Hud Bannon is a ruthless young man who tarnishes everything and everyone he touches. Hud represents the perfect embodiment of alienated youth, out for kicks with no regard for the ... See full summary »
Frank Capua is a rising star on the race circuit who dreams of winning the big one--the Indianapolis 500. But to get there he runs the risk of losing his wife Elora to his rival, Luther ... See full summary »
A no account outlaw establishes his own particular brand of law and order and builds a town on the edges of civilization in this farcical western. With the aid of an old law text and ... See full summary »
John 'Hombre' Russell is a white man raised by the Apaches on an Indian reservation and later by a white man in town. As an adult he prefers to live on the reservation. He is informed that he has inherited a lodging-house in the town. He goes to the town and decides to trade the place for a herd. He has to go to another city. The only stagecoach is one being hired for a special trip paid by Faver and his wife Audra. As there are several seats others join the stagecoach making seven very different passengers in all. During the journey they are robbed. With the leadership of John Russell they escape with little water and the money that the bandits want. They are pursued by the bandits. As they try to evade the bandits they reveal their true nature in a life threatening situation. Written by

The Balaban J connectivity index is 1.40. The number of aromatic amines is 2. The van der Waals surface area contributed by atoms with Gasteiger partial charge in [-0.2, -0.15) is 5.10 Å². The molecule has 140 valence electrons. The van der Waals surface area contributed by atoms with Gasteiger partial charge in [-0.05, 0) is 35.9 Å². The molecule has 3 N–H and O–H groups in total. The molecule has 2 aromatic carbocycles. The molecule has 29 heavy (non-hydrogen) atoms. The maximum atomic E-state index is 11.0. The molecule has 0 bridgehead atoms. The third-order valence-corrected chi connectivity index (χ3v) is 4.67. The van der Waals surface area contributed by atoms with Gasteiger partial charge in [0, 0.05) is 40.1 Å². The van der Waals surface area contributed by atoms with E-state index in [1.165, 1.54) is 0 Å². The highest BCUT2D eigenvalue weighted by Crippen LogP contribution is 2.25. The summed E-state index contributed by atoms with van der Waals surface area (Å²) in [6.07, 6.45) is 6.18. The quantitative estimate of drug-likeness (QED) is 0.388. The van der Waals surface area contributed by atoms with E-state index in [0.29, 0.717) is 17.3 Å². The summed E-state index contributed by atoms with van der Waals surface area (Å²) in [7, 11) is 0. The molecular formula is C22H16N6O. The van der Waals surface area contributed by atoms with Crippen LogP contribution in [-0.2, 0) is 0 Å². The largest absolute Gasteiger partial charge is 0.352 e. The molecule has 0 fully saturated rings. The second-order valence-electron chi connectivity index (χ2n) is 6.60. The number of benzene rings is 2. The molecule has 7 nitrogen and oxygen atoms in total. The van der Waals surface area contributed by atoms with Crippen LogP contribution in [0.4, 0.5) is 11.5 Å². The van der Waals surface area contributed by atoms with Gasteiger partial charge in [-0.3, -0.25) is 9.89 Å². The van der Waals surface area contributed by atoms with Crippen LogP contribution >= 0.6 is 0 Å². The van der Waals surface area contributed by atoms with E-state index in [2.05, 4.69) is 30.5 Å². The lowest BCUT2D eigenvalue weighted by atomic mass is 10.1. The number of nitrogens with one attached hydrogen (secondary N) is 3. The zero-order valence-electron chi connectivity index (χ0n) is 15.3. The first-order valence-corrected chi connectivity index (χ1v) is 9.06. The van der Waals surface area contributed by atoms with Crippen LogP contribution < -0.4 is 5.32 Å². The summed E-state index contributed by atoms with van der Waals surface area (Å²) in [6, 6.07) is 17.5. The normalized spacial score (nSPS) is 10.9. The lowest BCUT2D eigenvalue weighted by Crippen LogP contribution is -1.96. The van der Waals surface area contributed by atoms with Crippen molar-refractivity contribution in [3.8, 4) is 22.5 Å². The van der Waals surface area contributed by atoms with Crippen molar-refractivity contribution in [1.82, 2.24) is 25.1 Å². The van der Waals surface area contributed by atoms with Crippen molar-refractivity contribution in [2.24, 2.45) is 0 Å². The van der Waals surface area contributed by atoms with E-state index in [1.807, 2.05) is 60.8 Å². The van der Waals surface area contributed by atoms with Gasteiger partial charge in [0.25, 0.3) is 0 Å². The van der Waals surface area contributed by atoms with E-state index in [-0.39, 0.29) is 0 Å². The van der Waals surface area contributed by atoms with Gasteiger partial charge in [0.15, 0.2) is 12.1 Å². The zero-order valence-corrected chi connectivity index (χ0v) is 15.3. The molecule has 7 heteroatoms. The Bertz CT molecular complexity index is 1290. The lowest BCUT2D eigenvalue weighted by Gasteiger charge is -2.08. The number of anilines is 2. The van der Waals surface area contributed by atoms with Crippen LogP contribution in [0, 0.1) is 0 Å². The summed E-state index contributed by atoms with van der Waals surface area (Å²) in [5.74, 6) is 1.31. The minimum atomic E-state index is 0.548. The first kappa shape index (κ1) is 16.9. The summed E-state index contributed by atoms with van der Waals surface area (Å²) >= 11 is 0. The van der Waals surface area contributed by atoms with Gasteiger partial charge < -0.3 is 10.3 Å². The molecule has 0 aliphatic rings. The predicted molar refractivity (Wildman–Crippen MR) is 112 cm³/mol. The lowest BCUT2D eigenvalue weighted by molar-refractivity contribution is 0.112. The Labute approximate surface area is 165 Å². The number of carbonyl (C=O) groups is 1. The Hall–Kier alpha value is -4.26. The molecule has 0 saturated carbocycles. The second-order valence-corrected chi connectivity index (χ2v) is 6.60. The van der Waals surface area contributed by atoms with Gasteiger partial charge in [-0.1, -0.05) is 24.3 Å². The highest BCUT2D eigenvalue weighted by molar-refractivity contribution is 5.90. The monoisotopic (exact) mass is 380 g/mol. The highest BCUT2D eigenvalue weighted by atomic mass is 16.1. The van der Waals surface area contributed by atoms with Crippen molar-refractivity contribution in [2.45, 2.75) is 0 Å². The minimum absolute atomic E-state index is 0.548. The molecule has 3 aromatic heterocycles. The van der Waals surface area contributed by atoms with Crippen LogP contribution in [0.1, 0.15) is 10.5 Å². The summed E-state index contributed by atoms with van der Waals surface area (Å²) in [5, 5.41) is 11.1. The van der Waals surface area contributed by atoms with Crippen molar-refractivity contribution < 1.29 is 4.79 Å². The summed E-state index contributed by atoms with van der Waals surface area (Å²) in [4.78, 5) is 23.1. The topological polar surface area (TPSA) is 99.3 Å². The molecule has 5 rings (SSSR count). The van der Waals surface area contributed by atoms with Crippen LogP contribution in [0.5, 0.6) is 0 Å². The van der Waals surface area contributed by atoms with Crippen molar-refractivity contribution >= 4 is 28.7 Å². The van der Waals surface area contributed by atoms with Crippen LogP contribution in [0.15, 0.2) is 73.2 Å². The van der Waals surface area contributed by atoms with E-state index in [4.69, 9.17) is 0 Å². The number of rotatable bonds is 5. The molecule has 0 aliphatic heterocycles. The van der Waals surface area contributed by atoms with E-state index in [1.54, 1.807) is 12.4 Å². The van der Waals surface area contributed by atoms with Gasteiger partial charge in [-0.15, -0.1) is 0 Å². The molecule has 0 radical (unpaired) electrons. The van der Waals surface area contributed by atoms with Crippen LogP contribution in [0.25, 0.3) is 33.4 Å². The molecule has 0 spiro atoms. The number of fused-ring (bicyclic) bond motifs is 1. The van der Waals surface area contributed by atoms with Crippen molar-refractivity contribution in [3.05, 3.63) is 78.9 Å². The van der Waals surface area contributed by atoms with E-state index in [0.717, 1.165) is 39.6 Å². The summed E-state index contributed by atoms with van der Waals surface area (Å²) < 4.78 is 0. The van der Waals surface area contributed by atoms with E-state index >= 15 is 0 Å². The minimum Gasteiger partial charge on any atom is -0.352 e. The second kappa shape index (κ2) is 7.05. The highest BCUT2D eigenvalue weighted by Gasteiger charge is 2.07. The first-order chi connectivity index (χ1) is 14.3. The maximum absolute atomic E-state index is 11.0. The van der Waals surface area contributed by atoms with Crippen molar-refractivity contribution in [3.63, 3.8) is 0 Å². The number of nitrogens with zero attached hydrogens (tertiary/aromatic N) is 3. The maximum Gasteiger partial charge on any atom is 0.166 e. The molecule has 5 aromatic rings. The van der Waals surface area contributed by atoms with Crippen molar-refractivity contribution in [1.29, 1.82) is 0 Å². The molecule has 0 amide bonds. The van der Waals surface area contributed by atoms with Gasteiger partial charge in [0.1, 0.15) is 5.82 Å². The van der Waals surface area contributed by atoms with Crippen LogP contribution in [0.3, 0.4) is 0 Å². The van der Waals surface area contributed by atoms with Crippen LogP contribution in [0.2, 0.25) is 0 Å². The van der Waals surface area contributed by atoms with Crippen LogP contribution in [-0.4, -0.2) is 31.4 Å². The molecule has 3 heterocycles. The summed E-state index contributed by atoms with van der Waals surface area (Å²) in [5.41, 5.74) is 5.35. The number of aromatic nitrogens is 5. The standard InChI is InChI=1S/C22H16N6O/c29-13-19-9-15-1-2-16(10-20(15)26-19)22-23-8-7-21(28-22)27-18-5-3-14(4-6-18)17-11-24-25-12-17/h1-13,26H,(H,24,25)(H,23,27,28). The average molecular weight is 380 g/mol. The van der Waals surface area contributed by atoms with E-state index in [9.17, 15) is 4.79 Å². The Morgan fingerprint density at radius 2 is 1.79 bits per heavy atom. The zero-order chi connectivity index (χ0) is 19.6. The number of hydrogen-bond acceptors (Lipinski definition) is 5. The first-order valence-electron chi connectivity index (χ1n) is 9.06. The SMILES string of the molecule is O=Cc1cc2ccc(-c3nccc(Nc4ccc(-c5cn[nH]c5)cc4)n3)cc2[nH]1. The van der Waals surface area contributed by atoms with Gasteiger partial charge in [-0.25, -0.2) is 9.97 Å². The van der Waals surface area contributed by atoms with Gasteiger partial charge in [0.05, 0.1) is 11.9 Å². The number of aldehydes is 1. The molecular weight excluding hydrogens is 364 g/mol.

Claudio Carvalho, Rio de Janeiro, Brazil and Bill G. Walsall England
When John Russell is coming to Delgado to see Mendez, in the background are 3 or 4 farm vehicles working in the distance. The sun can be see gleaming from one of them as it moves through a dust cloud it is making. See more »
Well now... just what do you think Hell is gonna look like?
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Is this movie not a micro-view of society? We have a certain class structure. We have heroes and villains. We have one man, who, perhaps by virtue of his Apache affinity, is essentially "at one" with himself. He tells the person who comments that they had mistakenly believed that he was taking the money for himself, "What you think is your business." He is unaffected. He knows who he is, what he's about, and is not "on the string," dancing to the tune that others would call for him. He has his own code; his own values, and he demonstrates them -- in action -- throughout this fine film. Richard Boone is great as Grimes, and the overall cast is very good. This movie, in some ways, could be taken apart, viewed, and reviewed much the same way as Henry Fonda's "12 Angry Men." There is much to admire about this movie . . . much to admire in the character, John Russell.
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